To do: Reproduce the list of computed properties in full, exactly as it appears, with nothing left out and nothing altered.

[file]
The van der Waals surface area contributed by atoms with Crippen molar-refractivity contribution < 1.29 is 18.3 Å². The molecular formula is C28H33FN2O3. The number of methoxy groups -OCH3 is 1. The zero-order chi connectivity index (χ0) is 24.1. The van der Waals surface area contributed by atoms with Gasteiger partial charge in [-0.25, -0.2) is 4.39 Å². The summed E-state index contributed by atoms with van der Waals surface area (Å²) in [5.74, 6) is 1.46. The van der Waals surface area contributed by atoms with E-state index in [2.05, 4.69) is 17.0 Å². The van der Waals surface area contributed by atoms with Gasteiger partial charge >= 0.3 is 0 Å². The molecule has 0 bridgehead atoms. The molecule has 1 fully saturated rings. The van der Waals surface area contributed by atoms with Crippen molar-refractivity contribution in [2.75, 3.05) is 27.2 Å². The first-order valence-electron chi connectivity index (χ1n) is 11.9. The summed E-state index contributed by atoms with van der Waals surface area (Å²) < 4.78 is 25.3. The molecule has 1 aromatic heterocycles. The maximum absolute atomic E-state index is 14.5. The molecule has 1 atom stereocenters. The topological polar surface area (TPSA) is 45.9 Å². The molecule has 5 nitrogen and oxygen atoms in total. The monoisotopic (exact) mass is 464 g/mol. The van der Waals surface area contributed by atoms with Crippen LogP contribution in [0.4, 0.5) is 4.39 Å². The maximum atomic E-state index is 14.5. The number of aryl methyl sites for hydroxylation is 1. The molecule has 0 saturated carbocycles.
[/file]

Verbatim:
The van der Waals surface area contributed by atoms with Crippen molar-refractivity contribution < 1.29 is 18.3 Å². The molecular formula is C28H33FN2O3. The number of methoxy groups -OCH3 is 1. The zero-order chi connectivity index (χ0) is 24.1. The van der Waals surface area contributed by atoms with Gasteiger partial charge in [-0.25, -0.2) is 4.39 Å². The summed E-state index contributed by atoms with van der Waals surface area (Å²) in [5.74, 6) is 1.46. The van der Waals surface area contributed by atoms with E-state index in [2.05, 4.69) is 17.0 Å². The van der Waals surface area contributed by atoms with Gasteiger partial charge >= 0.3 is 0 Å². The molecule has 0 bridgehead atoms. The molecule has 1 fully saturated rings. The van der Waals surface area contributed by atoms with Crippen molar-refractivity contribution in [2.75, 3.05) is 27.2 Å². The first-order valence-electron chi connectivity index (χ1n) is 11.9. The summed E-state index contributed by atoms with van der Waals surface area (Å²) < 4.78 is 25.3. The molecule has 1 aromatic heterocycles. The maximum absolute atomic E-state index is 14.5. The molecule has 1 atom stereocenters. The topological polar surface area (TPSA) is 45.9 Å². The molecule has 5 nitrogen and oxygen atoms in total. The monoisotopic (exact) mass is 464 g/mol. The van der Waals surface area contributed by atoms with Crippen LogP contribution in [0.4, 0.5) is 4.39 Å². The maximum atomic E-state index is 14.5. The number of aryl methyl sites for hydroxylation is 1. The molecule has 0 saturated carbocycles.